Beautiful Feet: Taking Steps of Obedience
How do you use your "beautiful feet"?
by Jessica Leep Fick
How beautiful upon the mountains are the feet of the messenger who announces peace, who brings good news, who announces salvation, who says to Zion, "Your God reigns."
If you ask me at any given moment, "What's on your mind?" I will likely respond with a swirl of ideas of big things I could do to help others meet Jesus, live out my faith in practical ways, and mobilize others to do the same thing. When I take my sons to the beach in the summer I dream about organizing beach cleanups on Lake Erie to care for my beloved Great Lakes. In the spring, seeing all the kids walk home from school, I picture our neighborhood running summer art camps for at-risk kids in the area. When I walk to CVS to pick up my prescriptions, I see abandoned storefronts and imagine Christian business owners starting bakeries that employ jobless people. (Also, then I could have delicious freshly baked blueberry scones available in my neighborhood every day.) I see moms who seem lonely and disconnected as they push their kids on the swings at the playground, and I imagine what life would be like for them if they came to my MOPS group, and what it would be like if my mom friends did the same thing. I see the dumpsters behind grocery stores and think, "How many families wouldn't have to go hungry if all the waste from grocery stores and restaurants was donated to the Cleveland Food Bank?"
The problem for me isn't the lack of ideas; the problem is discerning how Jesus wants me to use my beautiful feet to bring his good news in my relationships, community and world. It's easy for me to want to do something cool for Jesus, to fix a problem I see or to get frustrated and ignore the people and problems, hoping someone else does something about it. When I spend time with Jesus, he helps me discover that I'm wired to love him and love others, and he wants to do the same in each of our lives. Sometimes loving others involves doing something effortless; other times it makes us uncomfortable and stretches us in our skills and capacity to love. Both of these dynamics are part of the paradox of how Jesus wants us to love others. He invites us to be comfortably uncomfortable in loving others—to do what we enjoy yet take risks to trust him in new ways. As we experiment in connecting with Jesus and others, he directs us in the best ways to use our beautiful feet to bring his good news.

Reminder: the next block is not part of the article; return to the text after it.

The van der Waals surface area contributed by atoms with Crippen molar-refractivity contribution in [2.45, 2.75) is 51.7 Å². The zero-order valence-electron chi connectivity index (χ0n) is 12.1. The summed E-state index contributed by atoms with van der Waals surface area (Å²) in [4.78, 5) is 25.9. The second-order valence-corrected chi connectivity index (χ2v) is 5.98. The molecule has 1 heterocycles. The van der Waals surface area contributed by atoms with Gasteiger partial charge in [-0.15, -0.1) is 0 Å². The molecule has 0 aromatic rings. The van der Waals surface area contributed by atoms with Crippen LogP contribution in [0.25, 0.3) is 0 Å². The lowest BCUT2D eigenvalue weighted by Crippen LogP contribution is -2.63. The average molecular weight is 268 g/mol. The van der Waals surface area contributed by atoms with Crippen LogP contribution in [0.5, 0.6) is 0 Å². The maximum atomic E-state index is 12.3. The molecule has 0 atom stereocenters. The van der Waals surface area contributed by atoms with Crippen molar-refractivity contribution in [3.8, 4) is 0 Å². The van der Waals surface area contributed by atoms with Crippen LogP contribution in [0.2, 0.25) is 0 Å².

It can feel overwhelming, confusing and immobilizing to think about the needs in our communities and world and to figure out how God wants to use us to care for others. Fortunately, being comfortably uncomfortable often starts in small ways, by taking steps of obedience to trust Jesus and love others. The challenge lies in believing that our efforts are enough to care for a lost and hurting world and that we are enough for God to use to love others.
Jessica Leep Fick is a writer and evangelist for InterVarsity Christian Fellowship, preaching, teaching and doing evangelism training at conferences, churches and campus groups across the country. She loves to help believers have fun with Jesus in his mission and talk with people who don't follow Jesus about their spiritual questions.